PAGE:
Alpha-1 antitrypsin deficiency (AATD) is a rare autosomal codominant hereditary disorder in which the protease inhibitor (PI), alpha-1 antitrypsin (AAT), is depleted in the bloodstream. Alpha-1 antitrypsin deficiency (AATD) is an autosomal dominant hereditary etiology of chronic obstructive pulmonary disease (COPD), with over 100 allelic variations identified. The normal allele is designated as “M,” whereas the most prevalent aberrant alleles are “Z” and “S.” The ZZ combination accounts for 95% of instances of severe illness. In the medical record, researchers described the features of individuals who were labeled with AATD. The current research discovered considerable variation in labeling people with AATD in the medical record, and it was true regardless of the participant’s age, gender, PFT measures, cigarette pack years, or whether the physician was a pulmonologist. Individuals may be diagnosed with AATD based on a suspicious clinical history, family history, past AATD testing, or the rising use of “direct-to-consumer” big panel genetic testing (e.g., 23andMe, Ancestry, Promethease, etc.).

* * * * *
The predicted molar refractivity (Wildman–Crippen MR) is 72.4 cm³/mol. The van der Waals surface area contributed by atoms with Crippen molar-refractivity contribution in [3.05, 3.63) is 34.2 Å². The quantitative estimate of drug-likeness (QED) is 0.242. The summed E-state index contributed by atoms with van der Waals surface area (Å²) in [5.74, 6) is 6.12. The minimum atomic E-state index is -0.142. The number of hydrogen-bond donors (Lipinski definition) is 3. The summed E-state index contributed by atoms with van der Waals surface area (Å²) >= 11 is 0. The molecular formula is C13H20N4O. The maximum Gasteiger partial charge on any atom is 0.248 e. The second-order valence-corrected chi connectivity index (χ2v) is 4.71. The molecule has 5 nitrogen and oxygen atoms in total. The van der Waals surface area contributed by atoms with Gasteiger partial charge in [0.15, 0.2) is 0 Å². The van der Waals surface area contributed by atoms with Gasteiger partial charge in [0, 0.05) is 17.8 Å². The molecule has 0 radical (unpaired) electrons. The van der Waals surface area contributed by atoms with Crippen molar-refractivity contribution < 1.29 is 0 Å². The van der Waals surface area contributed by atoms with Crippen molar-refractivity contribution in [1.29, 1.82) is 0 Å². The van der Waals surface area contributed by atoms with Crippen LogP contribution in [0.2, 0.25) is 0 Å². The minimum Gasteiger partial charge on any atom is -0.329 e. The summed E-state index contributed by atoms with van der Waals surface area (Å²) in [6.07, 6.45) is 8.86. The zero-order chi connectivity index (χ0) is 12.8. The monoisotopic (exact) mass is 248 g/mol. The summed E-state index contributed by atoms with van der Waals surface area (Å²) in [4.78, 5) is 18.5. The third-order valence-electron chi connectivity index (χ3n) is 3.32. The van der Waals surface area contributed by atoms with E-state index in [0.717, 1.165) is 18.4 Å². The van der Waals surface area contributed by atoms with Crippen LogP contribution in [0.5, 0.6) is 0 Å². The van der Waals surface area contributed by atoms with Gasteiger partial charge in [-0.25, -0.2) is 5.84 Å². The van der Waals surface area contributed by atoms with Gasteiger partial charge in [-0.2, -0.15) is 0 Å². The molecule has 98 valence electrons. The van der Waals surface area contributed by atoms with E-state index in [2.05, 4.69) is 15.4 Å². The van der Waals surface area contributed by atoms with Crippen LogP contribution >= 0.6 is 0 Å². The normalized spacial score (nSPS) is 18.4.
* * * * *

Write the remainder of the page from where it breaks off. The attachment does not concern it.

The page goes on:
In conclusion, the study emphasized the importance of continuing research into the impact of other mutations in disease development and opportunities for more specific labeling of persons with non-severe AATD and severe AATD to give extra clarification for patients and healthcare professionals.